Yahoo: Super-fast gigabit Internet service finally coming to (some) Canadians

Our own Josh Tabish explains in this article the importance of high-speed fibre Internet for all Canadians and why it took Canada so long to adopt this technology. 

Artice by Brian Chin for Yahoo News 

If you're tired of waiting for your TV shows or movies to finish downloading, you can now take advantage of Canada's fastest internet.

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Topics: Affordability

CBC: Senate reports give a glimpse of potential future digital policies: Geist

The government's next round of anti-terror strategies include measures that extend far beyond Bill C-51. This election is our best chance to repeal Bill C-51. Join us and pledge your vote to ensure a surveillance-free digital future for all Canadians at

Article by Michael Geist for CBC News

Prince George Citizen: C-51 opponent Sheldon Clare discusses his candidacy in Cariboo-Prince George

Gun lobbyists and conservative Sheldon Clarke also opposes C-51. Speak out now to get this legislation repealed at

Article by Charelle Evelyn for the Prince George Citizen

Sheldon Clare touted himself as a "hardware-store conservative" on Tuesday in announcing his run as an independent candidate for Cariboo-Prince George in October's federal election.

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CBC: Google ordered to remove 'right to be forgotten' stories after 'right to be forgotten' ruling

The new EU 'right to be forgotten' ruling conflicts with our right to knowledge and free expression. Why should people like web companies, politicians, or governments force search engines and other aggregators to remove links to articles about their activities without a judicial process? Learn more below and check out our growing international campaign to Save The Link at

Article by CBC News

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Guest Blog: Prepaid mobile phone users deserve the same protections as the rest of us

Our small team at OpenMedia can’t fight every battle we’d like to. One of these battles is being waged through the tireless efforts of Diversity Canada, and their Executive Director Celia Sankar, who joins us today for a guest blog on how the CRTC refuses to apply the protections in the wireless code of conduct – which Canadians fought for together and won – to prepaid mobile phone services.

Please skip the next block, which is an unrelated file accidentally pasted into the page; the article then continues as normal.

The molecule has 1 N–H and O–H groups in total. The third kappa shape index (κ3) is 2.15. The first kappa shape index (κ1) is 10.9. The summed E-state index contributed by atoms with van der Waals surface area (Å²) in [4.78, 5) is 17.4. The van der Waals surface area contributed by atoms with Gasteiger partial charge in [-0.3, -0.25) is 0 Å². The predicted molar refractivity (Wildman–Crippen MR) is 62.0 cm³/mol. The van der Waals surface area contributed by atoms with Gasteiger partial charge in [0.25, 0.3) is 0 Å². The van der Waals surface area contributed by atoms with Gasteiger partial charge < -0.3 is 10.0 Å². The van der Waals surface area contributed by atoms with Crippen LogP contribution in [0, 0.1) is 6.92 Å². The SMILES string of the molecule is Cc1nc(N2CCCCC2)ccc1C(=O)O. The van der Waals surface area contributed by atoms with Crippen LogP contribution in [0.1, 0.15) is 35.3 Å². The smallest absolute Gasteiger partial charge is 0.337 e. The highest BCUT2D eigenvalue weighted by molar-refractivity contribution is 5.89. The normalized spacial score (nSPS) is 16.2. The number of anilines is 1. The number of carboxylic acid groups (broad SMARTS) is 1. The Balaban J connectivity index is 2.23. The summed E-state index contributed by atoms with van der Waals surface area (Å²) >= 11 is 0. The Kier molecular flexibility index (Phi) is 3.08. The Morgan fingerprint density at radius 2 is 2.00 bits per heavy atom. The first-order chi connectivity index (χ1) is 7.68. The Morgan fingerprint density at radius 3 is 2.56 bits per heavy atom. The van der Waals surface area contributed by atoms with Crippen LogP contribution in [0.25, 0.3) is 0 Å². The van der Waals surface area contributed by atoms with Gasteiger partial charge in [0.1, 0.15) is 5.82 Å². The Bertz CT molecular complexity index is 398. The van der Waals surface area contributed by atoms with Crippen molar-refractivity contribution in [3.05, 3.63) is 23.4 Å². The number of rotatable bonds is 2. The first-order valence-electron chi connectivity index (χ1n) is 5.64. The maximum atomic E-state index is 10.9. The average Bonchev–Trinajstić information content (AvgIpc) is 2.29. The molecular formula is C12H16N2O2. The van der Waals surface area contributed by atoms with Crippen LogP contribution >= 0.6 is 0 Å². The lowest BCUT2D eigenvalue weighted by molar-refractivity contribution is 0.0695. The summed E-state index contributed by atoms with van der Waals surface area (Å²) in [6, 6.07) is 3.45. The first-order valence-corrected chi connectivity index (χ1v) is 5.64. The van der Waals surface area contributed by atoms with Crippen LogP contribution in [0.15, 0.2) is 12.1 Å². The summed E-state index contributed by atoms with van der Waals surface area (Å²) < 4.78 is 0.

Essentially, Celia and Diversity Canada are appealing a CRTC decision that allows any of the over 3.7 million customers who use prepaid mobile phone services in this country to be forced into a more expensive monthly plan against their will by Big Telecom giants. Users of prepaid services often includes travellers, senior citizens, low-income Canadians, or anyone who can’t afford what are some of the most expensive mobile phone plans in the industrialized world.

At the heart of the issue is whether prepaid mobile phone subscribers should receive the same protections that people on 1 or 2 year contracts receive. Diversity Canada thinks the answer should be “Yes!”, but they need your help to make the case.

You can get all the essential details below in a guest blog from Celia, and then let the CRTC know where you stand by sending them a comment through their online web portal here before the deadline on September 17.

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